An extended version of the call for papers with further conceptual research questions can be found at:

Call For Applications: Women’s International Study Center Residency

pages-flipWISC is seeking applicants for residential fellowships at Acequia madre House. These fellowships are intended as professional development opportunities for women and men who wish to pursue work in the four areas of WISC focus: women in the arts, sciences, cultural preservation and business. Fellows will live on-site alongside one another and may find their interactions contribute to their understandings of these linked fields. There is a $1000 stipend to off set the cost of living while in residence.

Applications are welcome from individuals needing a place to work on a publication or creative work, scholars with research interests in a local archive or collection, project developers seeking a space to develop a program or proposal, or others whose work relates to advancing scholarship and awareness of the achievements of women in one of the four areas of central concern to WISC.

Visit the website at

Iowa Women’s Archives Travel Grant

library imageThe Iowa Women’s Archives (University of Iowa Libraries) announces a grant
of $1000 to fund travel to Iowa City, Iowa, to conduct research in the Iowa
Women’s Archives.  The collections of the Iowa Women’s Archives are global
in scope and include rich sources on the history of the women’s movement,
political activism, African Americans, rural women, and Latinas, especially
in the nineteenth and twentieth centuries.  Proposals must be
postmarked by April 15, 2014.

Additional information can be found on the Iowa Women’s Archives

Anna Flaming (PhD, History, University of Iowa, 2013) for the Iowa Women’s

Call For Papers: Gender, History and Society

We would like to invite proposals for the conference ‘Gender, History and Society’ to be held at the University of Winchester on 4-5 September 2014. This conference aims to draw together scholars and postgraduate students from different disciplines who share a common interest in the study of gender to explore the impact and interaction of gender with both history and society. This includes, but is not limited to, history, religious studies, theology, psychology, sociology, literature studies, archaeology and the Arts. We are also willing to accommodate both paper and poster formats for presenting your research and would also consider alternative forms of presentation. We would also be keen to hear from students and academics who were willing to participate in a roundtable session on pedagogy-please contact us if you are interested in taking part.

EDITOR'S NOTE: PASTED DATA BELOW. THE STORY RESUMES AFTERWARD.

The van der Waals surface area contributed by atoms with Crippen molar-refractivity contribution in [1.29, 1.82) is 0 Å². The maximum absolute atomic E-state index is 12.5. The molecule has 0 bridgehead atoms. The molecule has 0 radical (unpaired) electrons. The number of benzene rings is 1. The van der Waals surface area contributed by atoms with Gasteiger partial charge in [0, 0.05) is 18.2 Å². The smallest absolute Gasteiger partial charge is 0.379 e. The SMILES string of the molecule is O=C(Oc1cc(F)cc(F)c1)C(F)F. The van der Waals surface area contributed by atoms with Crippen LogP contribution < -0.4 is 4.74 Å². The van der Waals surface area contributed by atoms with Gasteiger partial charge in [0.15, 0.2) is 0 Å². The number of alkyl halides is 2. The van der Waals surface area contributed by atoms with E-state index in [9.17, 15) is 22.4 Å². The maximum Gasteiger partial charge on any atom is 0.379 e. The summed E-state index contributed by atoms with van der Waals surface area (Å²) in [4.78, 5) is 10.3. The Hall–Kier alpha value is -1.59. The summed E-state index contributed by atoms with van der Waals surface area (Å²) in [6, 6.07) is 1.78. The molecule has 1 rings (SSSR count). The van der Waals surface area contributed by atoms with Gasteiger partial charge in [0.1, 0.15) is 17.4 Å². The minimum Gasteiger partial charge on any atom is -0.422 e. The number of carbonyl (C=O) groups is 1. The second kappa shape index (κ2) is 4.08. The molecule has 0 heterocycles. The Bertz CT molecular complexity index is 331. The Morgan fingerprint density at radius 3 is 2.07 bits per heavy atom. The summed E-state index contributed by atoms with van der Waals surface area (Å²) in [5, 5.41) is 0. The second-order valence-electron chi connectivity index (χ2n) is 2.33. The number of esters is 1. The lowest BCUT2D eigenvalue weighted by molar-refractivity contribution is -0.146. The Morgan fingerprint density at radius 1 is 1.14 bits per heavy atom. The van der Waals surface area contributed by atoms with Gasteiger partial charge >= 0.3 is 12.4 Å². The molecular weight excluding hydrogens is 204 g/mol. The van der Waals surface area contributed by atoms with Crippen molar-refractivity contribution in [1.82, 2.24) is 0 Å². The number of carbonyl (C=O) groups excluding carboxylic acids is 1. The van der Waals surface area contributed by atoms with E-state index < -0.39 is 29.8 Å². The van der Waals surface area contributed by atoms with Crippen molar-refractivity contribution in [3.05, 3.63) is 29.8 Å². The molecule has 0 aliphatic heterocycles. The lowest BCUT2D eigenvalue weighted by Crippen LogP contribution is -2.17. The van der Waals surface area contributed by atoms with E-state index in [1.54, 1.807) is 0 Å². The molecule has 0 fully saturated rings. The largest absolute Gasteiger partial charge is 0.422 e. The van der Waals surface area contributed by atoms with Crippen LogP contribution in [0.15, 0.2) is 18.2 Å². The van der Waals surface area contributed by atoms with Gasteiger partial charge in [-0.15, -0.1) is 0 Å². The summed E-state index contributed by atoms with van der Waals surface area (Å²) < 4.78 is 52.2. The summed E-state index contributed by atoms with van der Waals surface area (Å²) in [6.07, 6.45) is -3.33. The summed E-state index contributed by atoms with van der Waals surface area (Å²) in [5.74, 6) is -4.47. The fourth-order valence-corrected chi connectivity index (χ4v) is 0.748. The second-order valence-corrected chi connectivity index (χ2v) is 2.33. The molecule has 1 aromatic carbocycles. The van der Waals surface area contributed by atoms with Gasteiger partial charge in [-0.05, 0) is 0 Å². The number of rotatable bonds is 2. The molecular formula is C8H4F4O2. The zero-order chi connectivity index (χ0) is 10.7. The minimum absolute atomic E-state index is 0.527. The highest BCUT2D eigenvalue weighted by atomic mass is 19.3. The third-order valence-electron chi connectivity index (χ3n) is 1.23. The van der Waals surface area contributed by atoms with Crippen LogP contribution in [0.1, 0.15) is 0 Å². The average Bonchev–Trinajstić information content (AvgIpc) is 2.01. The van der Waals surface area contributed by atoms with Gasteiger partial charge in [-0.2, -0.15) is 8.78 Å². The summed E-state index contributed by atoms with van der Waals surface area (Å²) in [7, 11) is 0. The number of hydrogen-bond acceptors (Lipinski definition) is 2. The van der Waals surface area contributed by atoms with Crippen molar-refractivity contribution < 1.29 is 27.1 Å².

Please send a proposal of approximately 250 words for a paper or poster and approximately 500 words for a complete 3-paper panel to by 1 May 2014.

More at H-NET:

Call for Papers: Finding Women in the Archives

book-stack-and-ereader Finding Women in the Archives: Experiences and Stories
from Central, Eastern, and Southeastern Europe

Deadline September 15, 2014

In the early decades of women’s and gender history as an academic
discipline, feminist historians devoted a lot of time and effort to
finding historical sources by and about women and making those sources
available to a wider audience. It turned out that women’s absence in the
historiography was not primarily due to a lack of sources but was
rather a consequence of (mostly male) historians’ conceptual frameworks
and assumptions about what counted as “history.” There is currently a
strong interest in rethinking archives, both as official institutions
and repositories of documents and in the broader sense of collections
holding “traces of the past,” sometimes put together with the help of
new technologies.[1] Recent publications challenge the older assumption
that archives are neutral and fixed repositories of
information and instead reconceptualize them as “artifacts of history”
(in Antoinette Burton’s words), shaped by material circumstances, state
interests, war and politics, the decisions of those who deposit
materials and of archivists, and much more. In addition to historians
rethinking archives, the on-going digital revolution has a huge impact
in the archival world. More and more archival descriptions and primary
sources are becoming available on-line.

We invite historians of women and gender in the region of Central,
Eastern and Southeastern Europe to reflect on their archival experiences
and the issues mentioned above. Questions we are interested in include,
but are not limited to:

–          What is the state of the archives in the country you are
working on and how has this influenced the questions historians ask, the
kind of narratives they can tell and, in general, what counts as proper
history? How has the archival landscape shaped research on women’s and
gender history?
–          How and to what extent has the specific nineteenth- and